878. Human Genetic Variation in VAC14 Alters Susceptibility to S. typhi Infection
Session: Poster Abstract Session: Bacterial Infections: Pathogenesis and Immunity
Friday, October 9, 2015
Room: Poster Hall
Posters
  • Alvarez_MGMretreatposterVfinal.pdf (1.6 MB)
  • Background: Human genetic variation influences many aspects of our lives including susceptibility to infectious diseases. Through a novel cell-based system screen of human genetic variation (Hi-HOST: High-throughput human in vitro susceptibility testing), our lab has discovered a human genetic variant in the scaffolding protein VAC14, which affects Salmonella infection in lymphoblastoid cell lines.

    Methods: Through genetic manipulation and the use of chemical inhibitors we altered the levels of VAC14 in the cell. Additional experiments were done using confocal microscopy and flow cytometric analysis.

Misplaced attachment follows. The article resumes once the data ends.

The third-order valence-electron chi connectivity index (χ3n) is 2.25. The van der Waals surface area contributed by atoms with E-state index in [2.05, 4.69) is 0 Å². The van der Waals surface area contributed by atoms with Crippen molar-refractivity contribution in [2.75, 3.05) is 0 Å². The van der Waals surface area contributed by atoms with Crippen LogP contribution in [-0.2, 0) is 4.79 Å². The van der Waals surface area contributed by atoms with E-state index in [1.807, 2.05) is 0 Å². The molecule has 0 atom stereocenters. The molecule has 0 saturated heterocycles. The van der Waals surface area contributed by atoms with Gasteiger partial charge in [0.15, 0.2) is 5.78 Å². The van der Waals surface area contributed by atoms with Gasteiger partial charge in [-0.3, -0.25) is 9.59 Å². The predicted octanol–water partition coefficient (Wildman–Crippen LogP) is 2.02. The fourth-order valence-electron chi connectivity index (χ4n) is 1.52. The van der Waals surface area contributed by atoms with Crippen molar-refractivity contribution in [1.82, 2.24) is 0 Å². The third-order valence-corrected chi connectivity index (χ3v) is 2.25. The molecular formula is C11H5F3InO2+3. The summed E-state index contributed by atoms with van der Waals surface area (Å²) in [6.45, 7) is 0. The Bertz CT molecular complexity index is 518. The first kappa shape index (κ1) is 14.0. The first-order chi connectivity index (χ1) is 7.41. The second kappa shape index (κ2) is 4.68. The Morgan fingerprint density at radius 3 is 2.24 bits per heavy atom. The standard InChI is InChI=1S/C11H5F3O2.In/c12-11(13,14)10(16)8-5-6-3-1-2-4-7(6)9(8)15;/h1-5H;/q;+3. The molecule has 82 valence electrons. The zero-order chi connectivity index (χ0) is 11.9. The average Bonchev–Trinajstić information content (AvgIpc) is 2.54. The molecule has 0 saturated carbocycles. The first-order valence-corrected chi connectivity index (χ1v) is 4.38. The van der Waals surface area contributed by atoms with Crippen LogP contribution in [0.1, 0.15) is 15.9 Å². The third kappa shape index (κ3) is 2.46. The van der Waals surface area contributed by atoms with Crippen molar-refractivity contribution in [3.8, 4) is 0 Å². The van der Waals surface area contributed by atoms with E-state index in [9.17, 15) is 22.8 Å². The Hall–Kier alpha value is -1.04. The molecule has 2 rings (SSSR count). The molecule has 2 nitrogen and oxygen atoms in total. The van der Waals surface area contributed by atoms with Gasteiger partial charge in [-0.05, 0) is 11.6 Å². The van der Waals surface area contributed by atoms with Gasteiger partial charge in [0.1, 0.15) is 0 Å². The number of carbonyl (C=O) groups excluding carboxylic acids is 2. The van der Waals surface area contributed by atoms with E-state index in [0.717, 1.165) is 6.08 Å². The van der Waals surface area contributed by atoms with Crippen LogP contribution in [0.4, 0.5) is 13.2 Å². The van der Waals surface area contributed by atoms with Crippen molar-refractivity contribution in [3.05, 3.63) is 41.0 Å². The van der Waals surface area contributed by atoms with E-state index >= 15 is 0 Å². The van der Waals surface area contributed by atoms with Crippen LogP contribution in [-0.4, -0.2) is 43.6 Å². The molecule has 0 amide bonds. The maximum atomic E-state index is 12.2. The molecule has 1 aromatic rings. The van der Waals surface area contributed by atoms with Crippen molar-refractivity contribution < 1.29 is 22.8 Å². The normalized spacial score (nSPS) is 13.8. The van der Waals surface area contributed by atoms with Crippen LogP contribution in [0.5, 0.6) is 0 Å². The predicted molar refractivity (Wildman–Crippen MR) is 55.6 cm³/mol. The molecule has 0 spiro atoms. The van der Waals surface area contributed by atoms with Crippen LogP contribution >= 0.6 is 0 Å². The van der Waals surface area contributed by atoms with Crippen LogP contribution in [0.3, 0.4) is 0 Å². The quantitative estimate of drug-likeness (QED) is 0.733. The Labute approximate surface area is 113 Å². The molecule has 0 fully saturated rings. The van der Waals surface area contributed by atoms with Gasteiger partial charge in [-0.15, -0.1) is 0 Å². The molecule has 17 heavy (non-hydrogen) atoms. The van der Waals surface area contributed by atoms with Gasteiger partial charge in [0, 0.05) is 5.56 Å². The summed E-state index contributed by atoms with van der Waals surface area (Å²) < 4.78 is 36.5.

Results: Through RNAi, chemical inhibitors and CRISPRs we confirm the genetic analysis that VAC14 affects Salmonella invasion.

    Conclusion: Human genetic variation may play a larger role in disease susceptibility than previously expected. We show here that a SNP in VAC14 can have very different effects on Salmonella invasion and thus susceptibility to Typhoid Fever.

    Monica Thomas, PhD Candidate, Molecular Genetics and Microbiology, Duke University, DURHAM, NC

    Disclosures:

    M. Thomas, None

    Findings in the abstracts are embargoed until 12:01 a.m. PDT, Wednesday Oct. 7th with the exception of research findings presented at the IDWeek press conferences.